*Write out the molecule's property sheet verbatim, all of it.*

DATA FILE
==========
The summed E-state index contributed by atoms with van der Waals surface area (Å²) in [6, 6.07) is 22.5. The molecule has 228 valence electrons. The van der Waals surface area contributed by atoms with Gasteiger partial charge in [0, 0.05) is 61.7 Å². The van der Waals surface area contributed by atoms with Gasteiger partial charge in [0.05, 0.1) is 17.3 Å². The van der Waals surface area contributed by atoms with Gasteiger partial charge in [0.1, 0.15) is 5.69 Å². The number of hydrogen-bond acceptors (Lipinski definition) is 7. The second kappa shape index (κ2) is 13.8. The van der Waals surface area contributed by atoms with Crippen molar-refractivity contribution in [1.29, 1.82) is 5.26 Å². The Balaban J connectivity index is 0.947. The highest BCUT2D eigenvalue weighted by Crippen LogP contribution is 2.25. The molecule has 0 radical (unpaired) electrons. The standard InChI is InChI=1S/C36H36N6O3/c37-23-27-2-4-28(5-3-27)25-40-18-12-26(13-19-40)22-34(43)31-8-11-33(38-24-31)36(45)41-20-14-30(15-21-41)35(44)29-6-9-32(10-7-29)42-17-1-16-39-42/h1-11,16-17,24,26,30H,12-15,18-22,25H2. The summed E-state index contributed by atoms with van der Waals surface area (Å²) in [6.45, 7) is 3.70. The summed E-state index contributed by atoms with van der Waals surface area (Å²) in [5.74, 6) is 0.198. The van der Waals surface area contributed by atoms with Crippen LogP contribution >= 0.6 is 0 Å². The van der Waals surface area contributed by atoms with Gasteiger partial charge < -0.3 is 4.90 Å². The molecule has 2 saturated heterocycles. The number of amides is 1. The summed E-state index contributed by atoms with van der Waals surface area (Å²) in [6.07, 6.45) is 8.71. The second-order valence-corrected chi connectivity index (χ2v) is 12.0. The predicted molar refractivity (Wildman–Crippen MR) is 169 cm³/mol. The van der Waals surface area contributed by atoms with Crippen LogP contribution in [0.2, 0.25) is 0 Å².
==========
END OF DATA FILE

The summed E-state index contributed by atoms with van der Waals surface area (Å²) in [6, 6.07) is 22.5. The molecule has 228 valence electrons. The van der Waals surface area contributed by atoms with Gasteiger partial charge in [0, 0.05) is 61.7 Å². The van der Waals surface area contributed by atoms with Gasteiger partial charge in [0.05, 0.1) is 17.3 Å². The van der Waals surface area contributed by atoms with Gasteiger partial charge in [0.1, 0.15) is 5.69 Å². The number of hydrogen-bond acceptors (Lipinski definition) is 7. The second kappa shape index (κ2) is 13.8. The van der Waals surface area contributed by atoms with Crippen molar-refractivity contribution in [1.29, 1.82) is 5.26 Å². The Balaban J connectivity index is 0.947. The highest BCUT2D eigenvalue weighted by Crippen LogP contribution is 2.25. The molecule has 0 radical (unpaired) electrons. The standard InChI is InChI=1S/C36H36N6O3/c37-23-27-2-4-28(5-3-27)25-40-18-12-26(13-19-40)22-34(43)31-8-11-33(38-24-31)36(45)41-20-14-30(15-21-41)35(44)29-6-9-32(10-7-29)42-17-1-16-39-42/h1-11,16-17,24,26,30H,12-15,18-22,25H2. The summed E-state index contributed by atoms with van der Waals surface area (Å²) in [6.45, 7) is 3.70. The summed E-state index contributed by atoms with van der Waals surface area (Å²) in [5.74, 6) is 0.198. The van der Waals surface area contributed by atoms with Crippen LogP contribution >= 0.6 is 0 Å². The van der Waals surface area contributed by atoms with Gasteiger partial charge < -0.3 is 4.90 Å². The molecule has 2 saturated heterocycles. The number of amides is 1. The summed E-state index contributed by atoms with van der Waals surface area (Å²) in [6.07, 6.45) is 8.71. The second-order valence-corrected chi connectivity index (χ2v) is 12.0. The predicted molar refractivity (Wildman–Crippen MR) is 169 cm³/mol. The van der Waals surface area contributed by atoms with Crippen LogP contribution in [0.2, 0.25) is 0 Å².